Why Don't Spiders Get Stuck in the Webs They Spin?

Spiders produce different kinds of silk for different purposes. A spider will use dragline silk, which is the strongest kind of silk, to make the spokes of the web and any part that is intended to bear the weight of the spider. This silk isn't sticky and the spider can safely move over it to different parts of the web. The spiral connections of the web are sticky and are intended to snare prey.

Spiders will only touch the web with the tips of their feet to minimize the chances of becoming stuck. They also spend time grooming their feet, and may secrete substances onto their feet that prevent sticking to the web.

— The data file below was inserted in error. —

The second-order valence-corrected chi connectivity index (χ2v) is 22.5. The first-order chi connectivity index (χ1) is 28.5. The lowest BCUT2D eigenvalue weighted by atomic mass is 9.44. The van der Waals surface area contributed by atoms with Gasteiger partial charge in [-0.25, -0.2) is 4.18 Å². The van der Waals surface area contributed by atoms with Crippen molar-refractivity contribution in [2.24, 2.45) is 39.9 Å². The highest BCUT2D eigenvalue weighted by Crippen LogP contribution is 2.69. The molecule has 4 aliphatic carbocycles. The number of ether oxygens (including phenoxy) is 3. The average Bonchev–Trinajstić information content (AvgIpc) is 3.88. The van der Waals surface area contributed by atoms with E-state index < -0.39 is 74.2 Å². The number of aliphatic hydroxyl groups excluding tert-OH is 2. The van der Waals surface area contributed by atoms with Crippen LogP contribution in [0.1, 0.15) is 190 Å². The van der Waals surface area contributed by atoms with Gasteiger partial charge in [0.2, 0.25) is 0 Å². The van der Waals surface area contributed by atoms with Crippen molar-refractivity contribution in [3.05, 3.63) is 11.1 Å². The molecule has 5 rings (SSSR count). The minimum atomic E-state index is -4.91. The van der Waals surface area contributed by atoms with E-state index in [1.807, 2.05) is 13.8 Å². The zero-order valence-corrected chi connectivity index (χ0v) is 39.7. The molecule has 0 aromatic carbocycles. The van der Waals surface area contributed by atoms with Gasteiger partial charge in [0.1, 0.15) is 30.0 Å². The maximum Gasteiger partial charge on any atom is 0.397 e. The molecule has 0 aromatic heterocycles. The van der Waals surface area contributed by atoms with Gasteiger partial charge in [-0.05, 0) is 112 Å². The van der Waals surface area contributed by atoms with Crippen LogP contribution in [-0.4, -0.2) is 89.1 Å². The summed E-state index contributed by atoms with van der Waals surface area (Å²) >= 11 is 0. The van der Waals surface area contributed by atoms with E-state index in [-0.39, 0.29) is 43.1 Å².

More about spiders:

  • Many hunting spiders have specialized foot hairs that split into thousands of tiny extensions, giving them incredible gripping power. This enables them to stick on smooth surfaces like glass, or to walk across ceilings.
  • Webs lose their stickiness very quickly, so a spider will usually eat the old web and remake it every day.
  • Since spiders can only consume liquids they will inject their prey with a substance that liquefies it before they eat it.

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